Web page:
"If I'm trying to estimate what the causes of infertility are for a couple, I want to know whether the woman is ovulating, whether her tubes are fine, whether he is producing sperm, and at what level. I want to know their age, how long they have been trying for and whether they have had regular intercourse during that time. With that information I can get a pretty good idea of what their chances are of conceiving on their own, what is going wrong and what I can do about it", Stewart says.
If the tests results are all fine, and the couple has tried regularly for a baby for more than two years without success, then the diagnosis of unexplained infertility is given. The clinician can then discuss treatment options.
"I wouldn't give a couple a label of unexplained infertility before they have tried for two years. If their test results are normal before the end of these two years, in my view the best option is to let them go and ask them come back later if they are still struggling," Stewart says.
"I explain to them they are 'normal' and that this is a positive thing. The problem is people usually want a solution quickly and can be frustrated if we don't find anything to tell them after the tests. They don't necessarily want to wait two years, and as doctors we have to be understanding but firm because we don't want to risk intervening medically too early when they could have had a baby naturally".
In need of a solution
When couples do end up receiving a diagnosis of unexplained infertility, they can go down the route of treatments, just like couples who have been told the cause of their infertility.
In-vitro fertilisation (IVF) is considered the most interesting approach because it bypasses a lot of the smaller, more subtle problems, and can give doctors clues about what is causing the infertility. The success rate of IVF for couples with unexplained infertility is as high as that of other infertile couples.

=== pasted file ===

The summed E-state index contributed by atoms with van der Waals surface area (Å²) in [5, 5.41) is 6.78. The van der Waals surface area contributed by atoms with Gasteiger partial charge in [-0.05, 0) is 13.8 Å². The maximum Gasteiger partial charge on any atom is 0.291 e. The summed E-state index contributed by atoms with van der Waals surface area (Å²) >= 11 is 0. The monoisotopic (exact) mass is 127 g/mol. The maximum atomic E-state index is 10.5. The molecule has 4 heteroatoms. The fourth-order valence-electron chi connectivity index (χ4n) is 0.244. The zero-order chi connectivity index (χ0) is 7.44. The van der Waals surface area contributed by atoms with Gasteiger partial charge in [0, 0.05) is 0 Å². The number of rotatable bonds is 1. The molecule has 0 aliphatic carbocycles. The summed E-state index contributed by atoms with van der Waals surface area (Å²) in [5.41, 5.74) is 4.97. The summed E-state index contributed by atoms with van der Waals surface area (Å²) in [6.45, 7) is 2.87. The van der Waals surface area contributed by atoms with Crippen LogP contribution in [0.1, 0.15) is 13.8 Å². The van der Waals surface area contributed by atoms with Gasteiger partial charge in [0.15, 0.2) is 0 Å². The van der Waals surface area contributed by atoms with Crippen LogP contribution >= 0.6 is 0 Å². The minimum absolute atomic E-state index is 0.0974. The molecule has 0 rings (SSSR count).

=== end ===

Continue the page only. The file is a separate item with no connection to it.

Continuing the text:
"IVF is the option I tend to go with because it allows me to see how the woman's ovaries respond to the drugs and whether the sperm functions properly at the time of fertilisation; Subtle problems with the fallopian tubes are by-passed. For example I recently met a couple who had had unexplained infertility for three years, and who realised by going through IVF what the problem was – scientists saw in the lab that there was no sperm-egg binding," Stewart explains.
At the other end of the spectrum from fertility treatments is the "expectant management" approach. Couples with unexplained infertility may choose to keep trying on their own, and to be closely followed-up by doctors. In some situations, treatment may not be a suitable option for example when the woman is older or has a very low ovarian reserve. Expectant management may then be the most appropriate strategy.
"Again, this may be difficult for patients to hear, as they are frustrated with their diagnosis of unexplained infertility. It is understandable but it is also worth remembering that most of these couples are not entirely infertile – rather we can talk of 'subfertility'. They can conceive naturally, it just is less likely they will do so. But for some of them, waiting and trying without fertility treatments – which can be invasive – does remain the best alternative possible," Stewart concludes.